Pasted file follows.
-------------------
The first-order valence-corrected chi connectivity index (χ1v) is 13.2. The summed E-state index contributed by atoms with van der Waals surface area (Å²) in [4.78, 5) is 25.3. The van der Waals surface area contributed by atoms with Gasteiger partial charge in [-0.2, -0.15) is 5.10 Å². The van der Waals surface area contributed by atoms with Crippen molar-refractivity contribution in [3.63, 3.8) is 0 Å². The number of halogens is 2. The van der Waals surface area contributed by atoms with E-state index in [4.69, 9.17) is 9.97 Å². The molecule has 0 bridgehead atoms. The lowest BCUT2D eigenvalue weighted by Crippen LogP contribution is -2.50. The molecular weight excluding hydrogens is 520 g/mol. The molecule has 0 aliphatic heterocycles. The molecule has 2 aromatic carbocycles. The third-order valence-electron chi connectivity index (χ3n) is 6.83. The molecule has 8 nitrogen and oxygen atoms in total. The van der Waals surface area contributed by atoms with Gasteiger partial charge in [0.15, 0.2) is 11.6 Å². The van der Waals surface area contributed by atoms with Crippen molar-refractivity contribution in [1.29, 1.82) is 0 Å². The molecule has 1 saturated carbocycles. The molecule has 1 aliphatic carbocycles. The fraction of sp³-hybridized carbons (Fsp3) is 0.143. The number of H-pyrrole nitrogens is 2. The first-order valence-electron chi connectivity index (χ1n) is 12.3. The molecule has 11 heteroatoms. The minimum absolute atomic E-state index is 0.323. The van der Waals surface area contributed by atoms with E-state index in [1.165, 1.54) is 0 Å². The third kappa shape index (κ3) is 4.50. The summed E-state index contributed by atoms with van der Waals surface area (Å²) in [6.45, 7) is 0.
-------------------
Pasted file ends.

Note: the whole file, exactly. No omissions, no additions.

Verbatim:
The first-order valence-corrected chi connectivity index (χ1v) is 13.2. The summed E-state index contributed by atoms with van der Waals surface area (Å²) in [4.78, 5) is 25.3. The van der Waals surface area contributed by atoms with Gasteiger partial charge in [-0.2, -0.15) is 5.10 Å². The van der Waals surface area contributed by atoms with Crippen molar-refractivity contribution in [3.63, 3.8) is 0 Å². The number of halogens is 2. The van der Waals surface area contributed by atoms with E-state index in [4.69, 9.17) is 9.97 Å². The molecule has 0 bridgehead atoms. The lowest BCUT2D eigenvalue weighted by Crippen LogP contribution is -2.50. The molecular weight excluding hydrogens is 520 g/mol. The molecule has 0 aliphatic heterocycles. The molecule has 2 aromatic carbocycles. The third-order valence-electron chi connectivity index (χ3n) is 6.83. The molecule has 8 nitrogen and oxygen atoms in total. The van der Waals surface area contributed by atoms with Gasteiger partial charge in [0.15, 0.2) is 11.6 Å². The van der Waals surface area contributed by atoms with Crippen molar-refractivity contribution in [1.29, 1.82) is 0 Å². The molecule has 1 saturated carbocycles. The molecule has 1 aliphatic carbocycles. The fraction of sp³-hybridized carbons (Fsp3) is 0.143. The number of H-pyrrole nitrogens is 2. The first-order valence-electron chi connectivity index (χ1n) is 12.3. The molecule has 11 heteroatoms. The minimum absolute atomic E-state index is 0.323. The van der Waals surface area contributed by atoms with E-state index in [1.165, 1.54) is 0 Å². The third kappa shape index (κ3) is 4.50. The summed E-state index contributed by atoms with van der Waals surface area (Å²) in [6.45, 7) is 0.